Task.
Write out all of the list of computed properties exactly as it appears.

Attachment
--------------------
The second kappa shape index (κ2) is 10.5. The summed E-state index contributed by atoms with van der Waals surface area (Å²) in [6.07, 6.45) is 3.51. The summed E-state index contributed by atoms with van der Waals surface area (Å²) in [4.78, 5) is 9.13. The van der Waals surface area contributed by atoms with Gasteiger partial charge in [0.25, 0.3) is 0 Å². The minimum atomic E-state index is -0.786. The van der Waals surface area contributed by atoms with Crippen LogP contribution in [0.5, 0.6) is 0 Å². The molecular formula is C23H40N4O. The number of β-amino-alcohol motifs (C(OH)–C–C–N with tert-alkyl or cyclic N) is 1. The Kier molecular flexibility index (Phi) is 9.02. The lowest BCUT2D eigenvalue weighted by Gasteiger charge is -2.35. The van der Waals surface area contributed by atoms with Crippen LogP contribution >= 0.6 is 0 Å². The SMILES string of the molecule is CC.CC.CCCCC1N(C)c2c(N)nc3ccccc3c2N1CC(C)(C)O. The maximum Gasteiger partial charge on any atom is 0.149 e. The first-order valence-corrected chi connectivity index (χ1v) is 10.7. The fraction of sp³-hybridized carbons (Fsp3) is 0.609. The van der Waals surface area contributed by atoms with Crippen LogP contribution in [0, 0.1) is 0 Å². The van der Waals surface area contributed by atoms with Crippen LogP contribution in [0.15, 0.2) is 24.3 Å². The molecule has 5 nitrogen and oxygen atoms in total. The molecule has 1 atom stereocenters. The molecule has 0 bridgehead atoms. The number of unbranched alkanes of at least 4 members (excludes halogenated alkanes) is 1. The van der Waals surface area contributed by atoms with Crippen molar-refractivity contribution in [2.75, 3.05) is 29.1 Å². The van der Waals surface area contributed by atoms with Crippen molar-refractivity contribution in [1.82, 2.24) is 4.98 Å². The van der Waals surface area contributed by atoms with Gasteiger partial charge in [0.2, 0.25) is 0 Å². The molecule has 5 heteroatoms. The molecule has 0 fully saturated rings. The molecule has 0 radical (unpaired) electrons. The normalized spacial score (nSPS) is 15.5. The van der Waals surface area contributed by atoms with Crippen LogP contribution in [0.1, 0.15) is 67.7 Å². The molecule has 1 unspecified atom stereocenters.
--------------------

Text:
The second kappa shape index (κ2) is 10.5. The summed E-state index contributed by atoms with van der Waals surface area (Å²) in [6.07, 6.45) is 3.51. The summed E-state index contributed by atoms with van der Waals surface area (Å²) in [4.78, 5) is 9.13. The van der Waals surface area contributed by atoms with Gasteiger partial charge in [0.25, 0.3) is 0 Å². The minimum atomic E-state index is -0.786. The van der Waals surface area contributed by atoms with Crippen LogP contribution in [0.5, 0.6) is 0 Å². The molecular formula is C23H40N4O. The number of β-amino-alcohol motifs (C(OH)–C–C–N with tert-alkyl or cyclic N) is 1. The Kier molecular flexibility index (Phi) is 9.02. The lowest BCUT2D eigenvalue weighted by Gasteiger charge is -2.35. The van der Waals surface area contributed by atoms with Crippen LogP contribution >= 0.6 is 0 Å². The SMILES string of the molecule is CC.CC.CCCCC1N(C)c2c(N)nc3ccccc3c2N1CC(C)(C)O. The maximum Gasteiger partial charge on any atom is 0.149 e. The first-order valence-corrected chi connectivity index (χ1v) is 10.7. The fraction of sp³-hybridized carbons (Fsp3) is 0.609. The van der Waals surface area contributed by atoms with Crippen LogP contribution in [0, 0.1) is 0 Å². The van der Waals surface area contributed by atoms with Crippen LogP contribution in [0.15, 0.2) is 24.3 Å². The molecule has 5 nitrogen and oxygen atoms in total. The molecule has 1 atom stereocenters. The molecule has 0 bridgehead atoms. The number of unbranched alkanes of at least 4 members (excludes halogenated alkanes) is 1. The van der Waals surface area contributed by atoms with Crippen molar-refractivity contribution in [2.75, 3.05) is 29.1 Å². The van der Waals surface area contributed by atoms with Crippen molar-refractivity contribution in [1.82, 2.24) is 4.98 Å². The van der Waals surface area contributed by atoms with Gasteiger partial charge in [0.2, 0.25) is 0 Å². The molecule has 5 heteroatoms. The molecule has 0 fully saturated rings. The molecule has 0 radical (unpaired) electrons. The normalized spacial score (nSPS) is 15.5. The van der Waals surface area contributed by atoms with Crippen LogP contribution in [0.1, 0.15) is 67.7 Å². The molecule has 1 unspecified atom stereocenters.